It’s difficult to imagine a man finding himself in the same position as did Hillary Clinton in the second debate yesterday.
When did you last hear of a man being held responsible for his wife’s alleged sexual crimes?
When did you last hear of a man centre stage in a political forum, with his wife’s alleged sexual victims as invited audience members?
Aside from Bill Clinton’s alleged sexual crimes, and aside from Donald Trump’s lascivious objectification of women including his own daughter, yesterday’s debate in itself could not have more clearly enacted the sexism endemic in western culture.
When challenged about his attitudes to women Trump reacted by arguing that Bill Clinton is worse, and then went on to list all the things he believes are more important than sexually assaulting women, managing to further demean us in that tacky investigation into the relativity of suffering.
What Trump unsurprisingly fails to appreciate (and many others male and female share his lack of perception) is that the objectification and sexual assault of women and girls originates in a collective mindset that is so accustomed to dehumanisation it can justify any destructive action against anyone, should it be judged necessary. If you are part of a dominant group that treats some 50% of your country’s population as lesser beings because they have vaginas, it’s not going to be difficult for you to do the same to anyone else who threatens your fragile sense of who you are, such as people of religions and ethnicities that vary from your own.
Yes, I know Trump seems far from fragile in his sense of self, however, there’s a psychological theory of over-compensation for fears of inadequacy that might be applicable here.
There was a point in the debate when Trump appeared to stalk Clinton, moving in very close behind her as she answered a question, looming, as if to remind her of his hostile presence. It was nasty, almost as nasty as the video tape of Trump leaving his bus ten years ago to meet a young woman he’d only just finished crudely sexually assessing. He asked her for a hug. In those few seconds we saw sexism, intimidation and violation played out: the young woman couldn’t refuse Trump if she valued her career, and so obliged him in his effort to vindicate his boastful claims of sexual irresistibility. She did this in complete ignorance of the crass conversation about her that had just taken place.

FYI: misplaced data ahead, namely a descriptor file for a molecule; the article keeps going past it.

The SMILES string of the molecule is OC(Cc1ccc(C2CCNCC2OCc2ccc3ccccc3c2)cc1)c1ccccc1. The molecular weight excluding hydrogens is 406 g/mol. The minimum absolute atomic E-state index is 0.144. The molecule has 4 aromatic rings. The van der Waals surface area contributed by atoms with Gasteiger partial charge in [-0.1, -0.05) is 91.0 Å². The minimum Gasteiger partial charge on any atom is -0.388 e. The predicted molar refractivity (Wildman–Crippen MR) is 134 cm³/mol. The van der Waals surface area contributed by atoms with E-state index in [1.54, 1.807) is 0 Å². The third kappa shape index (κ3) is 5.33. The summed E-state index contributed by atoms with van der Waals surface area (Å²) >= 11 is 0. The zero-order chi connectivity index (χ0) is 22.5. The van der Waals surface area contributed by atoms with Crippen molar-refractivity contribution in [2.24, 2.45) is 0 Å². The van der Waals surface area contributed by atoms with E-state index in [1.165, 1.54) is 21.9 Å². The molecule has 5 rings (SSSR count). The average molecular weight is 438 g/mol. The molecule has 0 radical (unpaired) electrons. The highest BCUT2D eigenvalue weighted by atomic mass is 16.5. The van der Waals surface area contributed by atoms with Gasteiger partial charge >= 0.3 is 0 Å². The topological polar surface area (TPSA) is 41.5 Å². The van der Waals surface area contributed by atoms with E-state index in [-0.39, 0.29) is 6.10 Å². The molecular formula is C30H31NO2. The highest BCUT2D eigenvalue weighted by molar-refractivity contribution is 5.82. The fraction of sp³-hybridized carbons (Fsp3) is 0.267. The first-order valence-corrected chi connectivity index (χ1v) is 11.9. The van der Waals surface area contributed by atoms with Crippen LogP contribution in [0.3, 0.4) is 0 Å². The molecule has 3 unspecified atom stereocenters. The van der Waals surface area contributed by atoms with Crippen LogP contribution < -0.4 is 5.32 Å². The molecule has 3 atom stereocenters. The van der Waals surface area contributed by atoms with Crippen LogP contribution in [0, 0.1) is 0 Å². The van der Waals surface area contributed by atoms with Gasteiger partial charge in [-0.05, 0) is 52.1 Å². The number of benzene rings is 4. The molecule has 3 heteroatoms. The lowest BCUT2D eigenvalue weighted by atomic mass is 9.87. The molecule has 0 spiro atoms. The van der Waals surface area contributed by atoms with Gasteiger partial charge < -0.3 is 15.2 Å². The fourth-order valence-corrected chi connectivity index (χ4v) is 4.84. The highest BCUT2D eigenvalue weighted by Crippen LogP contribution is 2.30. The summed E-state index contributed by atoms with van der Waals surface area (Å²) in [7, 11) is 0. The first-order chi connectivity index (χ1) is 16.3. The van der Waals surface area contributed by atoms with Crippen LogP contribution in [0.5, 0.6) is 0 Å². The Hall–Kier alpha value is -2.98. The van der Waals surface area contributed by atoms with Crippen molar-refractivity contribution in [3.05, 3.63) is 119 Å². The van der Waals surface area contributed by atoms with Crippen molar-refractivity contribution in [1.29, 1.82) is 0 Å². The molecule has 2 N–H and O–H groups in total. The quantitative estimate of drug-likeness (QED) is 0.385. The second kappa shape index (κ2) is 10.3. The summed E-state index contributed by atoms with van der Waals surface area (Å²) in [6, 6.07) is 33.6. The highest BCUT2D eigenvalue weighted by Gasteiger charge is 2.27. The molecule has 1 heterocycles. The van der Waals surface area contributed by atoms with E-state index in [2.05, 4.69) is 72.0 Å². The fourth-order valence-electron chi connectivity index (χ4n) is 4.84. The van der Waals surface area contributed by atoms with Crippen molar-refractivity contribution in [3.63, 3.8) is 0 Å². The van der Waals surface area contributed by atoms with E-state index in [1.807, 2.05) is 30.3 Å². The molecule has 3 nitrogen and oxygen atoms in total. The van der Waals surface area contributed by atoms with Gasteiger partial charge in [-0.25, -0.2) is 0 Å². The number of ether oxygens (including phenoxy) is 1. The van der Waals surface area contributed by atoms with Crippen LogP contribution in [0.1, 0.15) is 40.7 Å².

If you’ve ever been groped that vision would have caused you to shudder.
I don’t think HRC did very well in the second debate. How much of this is down to Trump’s psychological tactic of ensuring women linked in the worst possible way with her and her husband were present, and his focus on both Bill and Hillary Clinton’s alleged treatment of them and other women, I don’t know. I’m inclined to think quite a bit, as there is simply no other area in which Trump can outdo HRC. It seems she’s got the presidency in the bag, unless something inconceivably catastrophic occurs.
A woman who stands by her philandering man isn’t necessarily admired for that: some see it as more a demonstration of strength if she kicks the cheater out. Whatever your position on this, it’s a fraught topic for women. Hillary is entrapped in Bill’s mess, as women are so frequently trapped in the messes made by men in their lives. Trump is making the most of it, because at this point there’s really little else he can use to cause HRC public discomfort.
How interesting, then, that both candidates have to deal with sexual scandals. And what a comment on women’s place in the world that Trump’s scandals are his own, while HRC’s are those allegedly perpetrated by her husband.
Says it all, really.
This article was originally published on No Place For Sheep.
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